By 1586, Blaise de Vigenere had already thought of several ways to use a book for cryptographic purposes. His first suggestion was to place a transparent sheet over the pages of a book and underline the words one wished to include in the message. The recipient of the message, or in this case the transparent sheet, would then place the sheet onto their own copy of the book and match the lines to the words on the page in order to reproduce the message. This was a rather primitive and impractical method of concealing messages since finding the desired words in the order they are found in the message, on a page or so of text is unlikely. His next suggestion, and what is arguably the most widespread version of a book cipher, is to match letters in a text using a triple coordinate system. This basically means that the first number of the coordinate referred to a page number in the book. The second number referred to a line, and the third number referred to the location of the letter in that line. For example, if you were trying to encipher the letter ‘C’ using Singh’s The Code Book, then you would go to the first page, second line and fourth letter of that line, encrypted as (1,2,4). That way, any combination of letters or words could be manufactured using a relatively small text. The advantage of this method is that one needs only to memorize a short piece of text, perhaps a popular poem, without running the risk of having to carry a codebook around and risking it falling into the wrong hands. However, this process of encoding individual letters can be tedious and time-consuming, and there is much room for error. It is also not unbreakable because the text used as the key can potentially be located, and the process of encryption can simply be reversed. (Leighton and Matyas, 1985)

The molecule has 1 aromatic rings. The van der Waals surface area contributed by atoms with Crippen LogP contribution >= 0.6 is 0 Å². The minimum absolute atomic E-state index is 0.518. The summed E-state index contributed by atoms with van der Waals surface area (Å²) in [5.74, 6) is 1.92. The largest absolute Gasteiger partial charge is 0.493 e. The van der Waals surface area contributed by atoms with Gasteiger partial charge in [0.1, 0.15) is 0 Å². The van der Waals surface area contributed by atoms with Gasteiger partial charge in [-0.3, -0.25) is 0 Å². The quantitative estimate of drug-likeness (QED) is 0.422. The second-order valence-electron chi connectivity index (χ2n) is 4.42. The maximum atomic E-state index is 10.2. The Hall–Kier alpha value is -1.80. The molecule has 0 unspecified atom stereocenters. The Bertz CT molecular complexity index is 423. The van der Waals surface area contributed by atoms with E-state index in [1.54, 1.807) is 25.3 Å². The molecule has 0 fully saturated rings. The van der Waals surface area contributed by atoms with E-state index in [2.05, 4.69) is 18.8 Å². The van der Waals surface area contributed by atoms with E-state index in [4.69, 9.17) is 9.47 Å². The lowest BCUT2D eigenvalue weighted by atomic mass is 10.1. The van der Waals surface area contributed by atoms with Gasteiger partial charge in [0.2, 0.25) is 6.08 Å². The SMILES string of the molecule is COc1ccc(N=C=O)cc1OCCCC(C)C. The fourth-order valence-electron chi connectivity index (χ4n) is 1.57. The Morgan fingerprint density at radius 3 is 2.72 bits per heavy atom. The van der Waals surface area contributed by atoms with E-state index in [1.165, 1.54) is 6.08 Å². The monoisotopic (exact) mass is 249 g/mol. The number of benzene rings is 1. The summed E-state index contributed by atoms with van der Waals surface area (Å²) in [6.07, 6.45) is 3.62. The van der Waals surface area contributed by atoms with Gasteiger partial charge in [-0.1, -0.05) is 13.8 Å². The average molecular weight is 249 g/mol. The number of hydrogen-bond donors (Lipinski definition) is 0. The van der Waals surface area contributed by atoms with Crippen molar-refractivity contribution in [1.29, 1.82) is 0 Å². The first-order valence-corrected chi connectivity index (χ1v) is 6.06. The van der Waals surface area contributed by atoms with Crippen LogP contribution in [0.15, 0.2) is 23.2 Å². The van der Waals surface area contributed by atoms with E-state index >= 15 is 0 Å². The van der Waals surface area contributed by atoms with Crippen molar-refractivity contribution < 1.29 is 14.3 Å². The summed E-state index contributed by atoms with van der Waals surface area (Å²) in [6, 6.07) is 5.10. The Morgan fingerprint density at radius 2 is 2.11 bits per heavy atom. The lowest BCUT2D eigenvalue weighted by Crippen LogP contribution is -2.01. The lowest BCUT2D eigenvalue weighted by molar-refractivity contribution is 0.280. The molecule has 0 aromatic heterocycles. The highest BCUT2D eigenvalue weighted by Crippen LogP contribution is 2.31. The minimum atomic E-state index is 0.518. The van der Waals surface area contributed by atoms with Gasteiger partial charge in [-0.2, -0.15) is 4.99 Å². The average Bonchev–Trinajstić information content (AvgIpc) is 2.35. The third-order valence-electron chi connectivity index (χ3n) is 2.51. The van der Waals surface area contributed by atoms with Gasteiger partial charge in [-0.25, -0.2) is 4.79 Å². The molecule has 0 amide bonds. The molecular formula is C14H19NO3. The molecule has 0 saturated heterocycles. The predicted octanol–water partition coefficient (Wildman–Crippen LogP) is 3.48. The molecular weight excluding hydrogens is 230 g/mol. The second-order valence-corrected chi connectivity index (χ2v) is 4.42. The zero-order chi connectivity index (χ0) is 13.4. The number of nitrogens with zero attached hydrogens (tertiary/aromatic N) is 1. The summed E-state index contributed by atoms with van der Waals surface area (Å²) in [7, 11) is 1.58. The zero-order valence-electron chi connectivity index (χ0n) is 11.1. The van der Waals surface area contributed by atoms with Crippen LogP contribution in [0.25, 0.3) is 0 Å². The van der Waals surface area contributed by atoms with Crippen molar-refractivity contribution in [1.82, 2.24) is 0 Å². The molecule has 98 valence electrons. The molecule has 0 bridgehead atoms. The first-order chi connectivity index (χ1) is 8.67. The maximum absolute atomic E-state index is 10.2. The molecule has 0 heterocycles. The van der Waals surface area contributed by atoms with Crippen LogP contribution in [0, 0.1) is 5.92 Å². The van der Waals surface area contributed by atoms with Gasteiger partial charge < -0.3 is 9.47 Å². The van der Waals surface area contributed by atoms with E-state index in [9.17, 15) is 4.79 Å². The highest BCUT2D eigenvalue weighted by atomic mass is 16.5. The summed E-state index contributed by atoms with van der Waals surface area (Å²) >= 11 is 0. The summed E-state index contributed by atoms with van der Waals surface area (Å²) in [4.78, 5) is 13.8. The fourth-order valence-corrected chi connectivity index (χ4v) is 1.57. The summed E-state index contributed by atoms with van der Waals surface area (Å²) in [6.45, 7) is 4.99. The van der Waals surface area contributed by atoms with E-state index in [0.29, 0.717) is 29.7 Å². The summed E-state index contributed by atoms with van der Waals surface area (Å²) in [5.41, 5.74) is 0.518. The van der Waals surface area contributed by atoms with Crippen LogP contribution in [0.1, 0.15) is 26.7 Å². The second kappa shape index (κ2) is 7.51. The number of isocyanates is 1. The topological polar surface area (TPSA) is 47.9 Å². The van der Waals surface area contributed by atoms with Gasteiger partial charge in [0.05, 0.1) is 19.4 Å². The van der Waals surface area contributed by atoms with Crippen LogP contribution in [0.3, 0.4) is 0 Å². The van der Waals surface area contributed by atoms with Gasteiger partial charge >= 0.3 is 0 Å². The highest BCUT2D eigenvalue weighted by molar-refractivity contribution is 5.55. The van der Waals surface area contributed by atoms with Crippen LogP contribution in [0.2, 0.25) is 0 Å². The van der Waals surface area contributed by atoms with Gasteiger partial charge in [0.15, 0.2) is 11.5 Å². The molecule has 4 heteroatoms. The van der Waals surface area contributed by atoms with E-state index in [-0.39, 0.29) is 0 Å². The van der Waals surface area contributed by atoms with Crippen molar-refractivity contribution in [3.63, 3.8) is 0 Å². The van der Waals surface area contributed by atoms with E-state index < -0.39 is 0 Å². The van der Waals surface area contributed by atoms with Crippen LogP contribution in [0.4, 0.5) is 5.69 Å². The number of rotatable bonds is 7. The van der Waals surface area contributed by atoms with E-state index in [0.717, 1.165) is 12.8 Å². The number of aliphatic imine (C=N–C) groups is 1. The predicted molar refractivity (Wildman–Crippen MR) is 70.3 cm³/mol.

In the eighteenth century, Christian Breithaupt modified this method of enciphering messages by suggesting the use of the numbers for the page and line in which the desired letter occurs first. This means that the key is restricted to the first few pages of a book as opposed to the book as a whole. He also echoed the sentiment that this method does not provide as much security as cryptographers would like since a clever investigator might find out what key book was used. Later in the century, Philip Thicknesse writes of a similar method in which a numeric code is used to refer to words in a book by page, line and word number. (Leighton and Matyas, 1985)